… Then tell us so!
Why I ❤ Citizen Science
The Sunspotter volunteers have been working tirelessly at classifying all of our sunspot data, and it shows! We are already near 250,000 classifications, making this dataset around 70% completed. After this one is done, we will be releasing a new dataset that includes over 200,000 sunspot group images, and much more meta data.
Also, we have been experimenting with ways to ‘de-project’ the data so that sunspot groups near the edge or ‘limb’ of the Sun do not appear squashed due to foreshortening- but, more on that when we launch the new dataset…
While working on this project, our team has had the privilege of interacting with some of the Sunspotter volunteers. If you haven’t tried it yet, pop over to talk.sunspotter.org and give us a shout! The volunteers taking advantage of Talk have been asking us some fascinating questions about the science behind Sunspotter, why the data looks the way it does, and about our ideas for how the data will be analysed later on. Honestly, it has provoked us to think much more deeply about this project than we would have otherwise.
I think that this is one of the hidden benefits of starting a citizen science project: your grandad’s/grandma’s data analysis algorithm is no longer a lifeless automaton. Now, it is a group of people that can provide you with amazing feedback on the work!
The Cursed Pay-Wall
Over the course of interacting with volunteers on Talk, there have been many discussions about the science behind Sunspotter where a specific research paper came up in the conversation. Unfortunately, many solar and space-physics researchers have not yet discovered the likes of arxiv.org, where you can upload a ‘pre-print’ manuscript of your science journal paper for everyone to read for free. So, often when a Sunspotter volunteer goes to check out a specific paper (perhaps by using the astrophysics-paper search engine, adsabs), they are hit with a ‘Pay-Wall’. If you have not encountered this yet, it occurs when an individual tries to access a science paper on-line, using a computer that is not on a university, research laboratory, or library campus (that has access to the given journal). Often the publisher requires a fee of ~$30 to access a single paper!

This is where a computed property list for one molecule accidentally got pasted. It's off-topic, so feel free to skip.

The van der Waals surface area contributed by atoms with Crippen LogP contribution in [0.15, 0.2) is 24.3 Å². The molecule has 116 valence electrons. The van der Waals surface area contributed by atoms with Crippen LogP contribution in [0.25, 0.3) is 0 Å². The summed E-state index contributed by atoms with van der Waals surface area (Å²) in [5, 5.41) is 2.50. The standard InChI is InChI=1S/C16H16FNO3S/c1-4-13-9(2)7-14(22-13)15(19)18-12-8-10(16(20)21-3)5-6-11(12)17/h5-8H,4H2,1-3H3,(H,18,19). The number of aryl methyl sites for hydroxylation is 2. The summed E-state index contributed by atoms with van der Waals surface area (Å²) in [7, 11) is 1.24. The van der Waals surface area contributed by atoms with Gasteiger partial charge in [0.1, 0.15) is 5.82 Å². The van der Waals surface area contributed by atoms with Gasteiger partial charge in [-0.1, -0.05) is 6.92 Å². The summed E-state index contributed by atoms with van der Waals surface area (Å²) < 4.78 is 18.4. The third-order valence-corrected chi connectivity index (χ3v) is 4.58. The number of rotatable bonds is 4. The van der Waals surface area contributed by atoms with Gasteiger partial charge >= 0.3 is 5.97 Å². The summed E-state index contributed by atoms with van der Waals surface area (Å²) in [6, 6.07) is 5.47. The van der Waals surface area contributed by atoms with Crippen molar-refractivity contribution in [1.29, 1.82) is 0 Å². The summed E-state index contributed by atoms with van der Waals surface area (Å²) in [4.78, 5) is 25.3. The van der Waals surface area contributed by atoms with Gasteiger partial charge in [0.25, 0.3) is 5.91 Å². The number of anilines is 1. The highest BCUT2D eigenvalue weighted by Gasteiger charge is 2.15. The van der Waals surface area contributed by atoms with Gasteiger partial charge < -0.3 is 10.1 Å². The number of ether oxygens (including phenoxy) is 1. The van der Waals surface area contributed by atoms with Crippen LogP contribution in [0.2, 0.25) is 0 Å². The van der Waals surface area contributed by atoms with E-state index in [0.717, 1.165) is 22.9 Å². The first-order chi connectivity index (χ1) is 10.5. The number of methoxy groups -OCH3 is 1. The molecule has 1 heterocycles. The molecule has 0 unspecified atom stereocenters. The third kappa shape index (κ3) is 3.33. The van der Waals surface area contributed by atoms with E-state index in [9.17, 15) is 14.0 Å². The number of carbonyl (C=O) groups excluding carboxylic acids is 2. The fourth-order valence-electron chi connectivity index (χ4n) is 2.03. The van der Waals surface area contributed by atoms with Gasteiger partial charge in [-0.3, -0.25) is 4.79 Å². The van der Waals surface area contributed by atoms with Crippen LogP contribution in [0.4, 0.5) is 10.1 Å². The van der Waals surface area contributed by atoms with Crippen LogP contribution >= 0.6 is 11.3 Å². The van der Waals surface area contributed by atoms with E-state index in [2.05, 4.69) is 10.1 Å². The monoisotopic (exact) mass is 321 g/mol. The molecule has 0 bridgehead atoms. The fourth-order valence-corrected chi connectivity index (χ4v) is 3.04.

It is my personal opinion (and the opinion of many others) that at the very least, the general public (non-working scientists) should be able to freely access any scientific research paper in which the work was paid for by public funding. The vast majority of research is paid for by public money, but the majority of scientific papers published today are not Open Access. On the bright side, there is a growing movement to make science fundamentally freely accessible for everyone.
That said, when a research paper comes up in a Sunspotter conversation, that is not openly accessible, I have taken to emailing the author directly to request that they upload their paper to arXiv to make it available for free. Furthermore, I have begun to email the main astrophysics journal publishers to request that they provide open access to volunteers of citizen science projects. The American Geophysical Union (AGU) has already responded very positively to our request, and is working to provide such access! Furthermore, the folks at Zooniverse got the Monthly Notices of the Royal Astronomical Society (MNRAS) to agree make all citizen science-based research in their journals automatically open-access! Cheers to AGU and MNRAS!
These journals are clearly thinking ahead, and hopefully the other journals will see the light soon!
To help us in our mission of making science more open (especially for citizen science volunteers), please vote in our poll above, to declare your interest (or disinterest) in free access to journal papers. If this is an issue that Zoo-ites feel strongly about, we would like to know. For one thing publishers will take our requests more seriously if we can show that there is substantial support.
Again, we at Sunspotter really appreciate all the time, effort, and interest that you volunteers have given us!